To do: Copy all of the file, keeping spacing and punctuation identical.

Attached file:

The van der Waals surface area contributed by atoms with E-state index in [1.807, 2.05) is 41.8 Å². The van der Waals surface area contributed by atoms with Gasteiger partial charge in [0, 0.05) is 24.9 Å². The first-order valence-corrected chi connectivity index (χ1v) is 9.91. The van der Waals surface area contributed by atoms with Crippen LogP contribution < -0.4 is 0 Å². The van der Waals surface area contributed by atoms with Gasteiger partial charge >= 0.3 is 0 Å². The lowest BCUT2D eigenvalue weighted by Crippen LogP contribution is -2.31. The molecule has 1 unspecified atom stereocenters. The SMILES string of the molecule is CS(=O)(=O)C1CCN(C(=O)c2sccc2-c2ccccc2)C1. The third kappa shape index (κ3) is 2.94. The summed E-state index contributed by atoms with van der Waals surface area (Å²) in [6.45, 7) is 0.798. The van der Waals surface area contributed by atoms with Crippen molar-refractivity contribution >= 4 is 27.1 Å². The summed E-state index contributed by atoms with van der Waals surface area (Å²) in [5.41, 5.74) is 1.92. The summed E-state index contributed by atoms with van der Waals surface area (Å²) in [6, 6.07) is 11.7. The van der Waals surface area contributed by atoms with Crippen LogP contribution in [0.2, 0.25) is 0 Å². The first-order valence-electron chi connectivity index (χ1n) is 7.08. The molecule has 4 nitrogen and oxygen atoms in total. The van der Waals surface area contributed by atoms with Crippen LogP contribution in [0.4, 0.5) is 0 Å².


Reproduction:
The van der Waals surface area contributed by atoms with E-state index in [1.807, 2.05) is 41.8 Å². The van der Waals surface area contributed by atoms with Gasteiger partial charge in [0, 0.05) is 24.9 Å². The first-order valence-corrected chi connectivity index (χ1v) is 9.91. The van der Waals surface area contributed by atoms with Crippen LogP contribution < -0.4 is 0 Å². The van der Waals surface area contributed by atoms with Gasteiger partial charge >= 0.3 is 0 Å². The lowest BCUT2D eigenvalue weighted by Crippen LogP contribution is -2.31. The molecule has 1 unspecified atom stereocenters. The SMILES string of the molecule is CS(=O)(=O)C1CCN(C(=O)c2sccc2-c2ccccc2)C1. The third kappa shape index (κ3) is 2.94. The summed E-state index contributed by atoms with van der Waals surface area (Å²) in [6.45, 7) is 0.798. The van der Waals surface area contributed by atoms with Crippen molar-refractivity contribution >= 4 is 27.1 Å². The summed E-state index contributed by atoms with van der Waals surface area (Å²) in [5.41, 5.74) is 1.92. The summed E-state index contributed by atoms with van der Waals surface area (Å²) in [6, 6.07) is 11.7. The van der Waals surface area contributed by atoms with Crippen LogP contribution in [0.2, 0.25) is 0 Å². The first-order valence-electron chi connectivity index (χ1n) is 7.08. The molecule has 4 nitrogen and oxygen atoms in total. The van der Waals surface area contributed by atoms with Crippen LogP contribution in [0.4, 0.5) is 0 Å².